I’m assuming that this worked, otherwise the last 800 words have been a bit of a waste of time?
Yes! I showed that by adding these alcohols the surface pressure (a measure of density) required to lift the floating layer off dropped in line with the reduction of hydrogen bonding.
While it’s not included in the paper I did also show that if you add hydrogen peroxide (which has 4-5 hydrogen bonds) it went the other way and the density required increased!
And the coating?
Same thing happened. In the coating I only compared water to water+ethanol because coating experiments take ages as you need to run them with several different conditions.
No, just pragmatic. To back up my data for the coating experiment I ran it in several different conditions and on a sensor surface to make sure I could clearly show differences in coating. As this was the critical proof of my theory I wanted to make sure I had more than one data source.
And all the coating experiments showed that the material was being released from the monolayer at a lower surface pressure (measure of density) just as predicted by my hand-wavy theory.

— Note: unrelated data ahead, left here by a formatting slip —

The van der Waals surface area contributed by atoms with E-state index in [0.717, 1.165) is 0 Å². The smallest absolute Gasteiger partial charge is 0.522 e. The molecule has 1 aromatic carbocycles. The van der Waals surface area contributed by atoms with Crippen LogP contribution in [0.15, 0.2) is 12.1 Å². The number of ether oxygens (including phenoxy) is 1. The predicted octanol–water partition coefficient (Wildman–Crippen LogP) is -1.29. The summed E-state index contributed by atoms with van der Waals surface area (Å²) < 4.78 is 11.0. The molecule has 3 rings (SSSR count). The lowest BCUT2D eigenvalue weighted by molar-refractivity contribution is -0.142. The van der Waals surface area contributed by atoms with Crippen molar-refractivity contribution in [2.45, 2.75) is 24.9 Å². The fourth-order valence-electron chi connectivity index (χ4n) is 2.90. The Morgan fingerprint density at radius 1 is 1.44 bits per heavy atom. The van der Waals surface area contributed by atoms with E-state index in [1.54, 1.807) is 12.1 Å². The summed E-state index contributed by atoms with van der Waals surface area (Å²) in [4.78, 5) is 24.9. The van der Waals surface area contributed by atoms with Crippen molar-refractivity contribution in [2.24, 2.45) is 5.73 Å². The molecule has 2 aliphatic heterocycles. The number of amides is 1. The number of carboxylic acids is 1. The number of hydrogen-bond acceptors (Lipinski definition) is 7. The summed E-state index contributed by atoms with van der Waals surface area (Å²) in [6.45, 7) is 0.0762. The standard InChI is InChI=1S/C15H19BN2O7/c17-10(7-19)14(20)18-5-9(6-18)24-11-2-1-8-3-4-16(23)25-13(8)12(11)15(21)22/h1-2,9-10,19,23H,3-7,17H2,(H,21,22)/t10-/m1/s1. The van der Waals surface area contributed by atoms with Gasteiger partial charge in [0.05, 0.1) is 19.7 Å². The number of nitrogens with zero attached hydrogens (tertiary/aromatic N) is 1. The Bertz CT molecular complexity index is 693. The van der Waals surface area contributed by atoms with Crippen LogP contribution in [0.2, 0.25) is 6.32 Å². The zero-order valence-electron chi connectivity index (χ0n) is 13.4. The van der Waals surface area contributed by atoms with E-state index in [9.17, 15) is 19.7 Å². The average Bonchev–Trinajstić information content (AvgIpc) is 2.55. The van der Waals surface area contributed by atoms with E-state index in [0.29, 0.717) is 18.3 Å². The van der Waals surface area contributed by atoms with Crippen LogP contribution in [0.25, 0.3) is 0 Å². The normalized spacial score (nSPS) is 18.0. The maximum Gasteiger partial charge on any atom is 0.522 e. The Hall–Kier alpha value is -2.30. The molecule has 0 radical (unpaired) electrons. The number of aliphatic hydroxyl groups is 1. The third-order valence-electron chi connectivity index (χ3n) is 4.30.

‘Your’ theory? Aren’t there like, 7 authors on that paper?
Fair point… Okay so in the order they appear on the paper, here are the author contributions.
- Me – All the lab work presented in the paper; most of the data analysis; and writing of the draft paper
- Rebecca Wong – A fellow PhD student who made the fibre optic sensors I used to test the theory
- Mike Collins – My industrial sponsor but more importantly, listened to me rant in the pub one evening about hydrogen bonding and helped to develop the theory with beer and napkins.
- Stephen James – Functional PhD supervisor and person I went to anytime my data started giving me a headache. Also fibre optics guru who helped design the fibre testing aspect of the paper.
- Frank Davis – Synthetic chemist who gave me the floating materials
- Ralph Tatam – Department head, owns the labs I use (and possibly my soul…)
- Seamus Higson – Actual PhD supervisor
That’s refreshingly upfront. Also, oddly passive aggressive at times…
Yup, I think so. Hopefully now I’ve explained it, the paper will now make much more sense to anyone who might have an interest in this area. And thanks to some twitter awesomeness you can all download a version of this paper for free at the link below.